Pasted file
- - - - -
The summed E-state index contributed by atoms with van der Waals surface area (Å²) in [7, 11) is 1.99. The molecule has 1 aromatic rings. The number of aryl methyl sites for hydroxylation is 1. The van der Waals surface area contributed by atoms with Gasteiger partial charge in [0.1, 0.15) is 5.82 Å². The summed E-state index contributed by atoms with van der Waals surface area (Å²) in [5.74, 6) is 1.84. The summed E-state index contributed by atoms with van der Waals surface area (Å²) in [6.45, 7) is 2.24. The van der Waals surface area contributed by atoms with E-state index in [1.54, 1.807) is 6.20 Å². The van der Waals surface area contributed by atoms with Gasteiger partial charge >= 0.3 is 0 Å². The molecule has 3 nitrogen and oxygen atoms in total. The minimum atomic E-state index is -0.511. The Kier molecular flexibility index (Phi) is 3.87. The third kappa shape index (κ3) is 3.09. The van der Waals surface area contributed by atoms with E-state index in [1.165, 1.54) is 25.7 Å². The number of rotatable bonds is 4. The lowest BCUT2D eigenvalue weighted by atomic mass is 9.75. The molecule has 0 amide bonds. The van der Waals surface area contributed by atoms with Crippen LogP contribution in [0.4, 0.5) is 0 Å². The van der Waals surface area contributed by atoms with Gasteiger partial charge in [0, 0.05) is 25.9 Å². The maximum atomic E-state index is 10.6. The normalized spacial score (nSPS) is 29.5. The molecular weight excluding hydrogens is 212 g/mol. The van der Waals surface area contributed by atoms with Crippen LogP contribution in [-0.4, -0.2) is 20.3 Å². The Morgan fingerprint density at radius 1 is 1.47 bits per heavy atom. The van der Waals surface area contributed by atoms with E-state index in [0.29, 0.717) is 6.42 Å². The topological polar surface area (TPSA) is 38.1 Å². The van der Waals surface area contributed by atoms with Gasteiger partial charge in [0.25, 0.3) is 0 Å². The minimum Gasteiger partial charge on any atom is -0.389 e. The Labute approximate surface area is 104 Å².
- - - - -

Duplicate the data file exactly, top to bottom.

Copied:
The summed E-state index contributed by atoms with van der Waals surface area (Å²) in [7, 11) is 1.99. The molecule has 1 aromatic rings. The number of aryl methyl sites for hydroxylation is 1. The van der Waals surface area contributed by atoms with Gasteiger partial charge in [0.1, 0.15) is 5.82 Å². The summed E-state index contributed by atoms with van der Waals surface area (Å²) in [5.74, 6) is 1.84. The summed E-state index contributed by atoms with van der Waals surface area (Å²) in [6.45, 7) is 2.24. The van der Waals surface area contributed by atoms with E-state index in [1.54, 1.807) is 6.20 Å². The van der Waals surface area contributed by atoms with Gasteiger partial charge >= 0.3 is 0 Å². The molecule has 3 nitrogen and oxygen atoms in total. The minimum atomic E-state index is -0.511. The Kier molecular flexibility index (Phi) is 3.87. The third kappa shape index (κ3) is 3.09. The van der Waals surface area contributed by atoms with E-state index in [1.165, 1.54) is 25.7 Å². The number of rotatable bonds is 4. The lowest BCUT2D eigenvalue weighted by atomic mass is 9.75. The molecule has 0 amide bonds. The van der Waals surface area contributed by atoms with Crippen LogP contribution in [0.4, 0.5) is 0 Å². The van der Waals surface area contributed by atoms with Gasteiger partial charge in [0, 0.05) is 25.9 Å². The maximum atomic E-state index is 10.6. The normalized spacial score (nSPS) is 29.5. The molecular weight excluding hydrogens is 212 g/mol. The van der Waals surface area contributed by atoms with Crippen LogP contribution in [-0.4, -0.2) is 20.3 Å². The Morgan fingerprint density at radius 1 is 1.47 bits per heavy atom. The van der Waals surface area contributed by atoms with E-state index in [0.29, 0.717) is 6.42 Å². The topological polar surface area (TPSA) is 38.1 Å². The van der Waals surface area contributed by atoms with Gasteiger partial charge in [0.25, 0.3) is 0 Å². The minimum Gasteiger partial charge on any atom is -0.389 e. The Labute approximate surface area is 104 Å².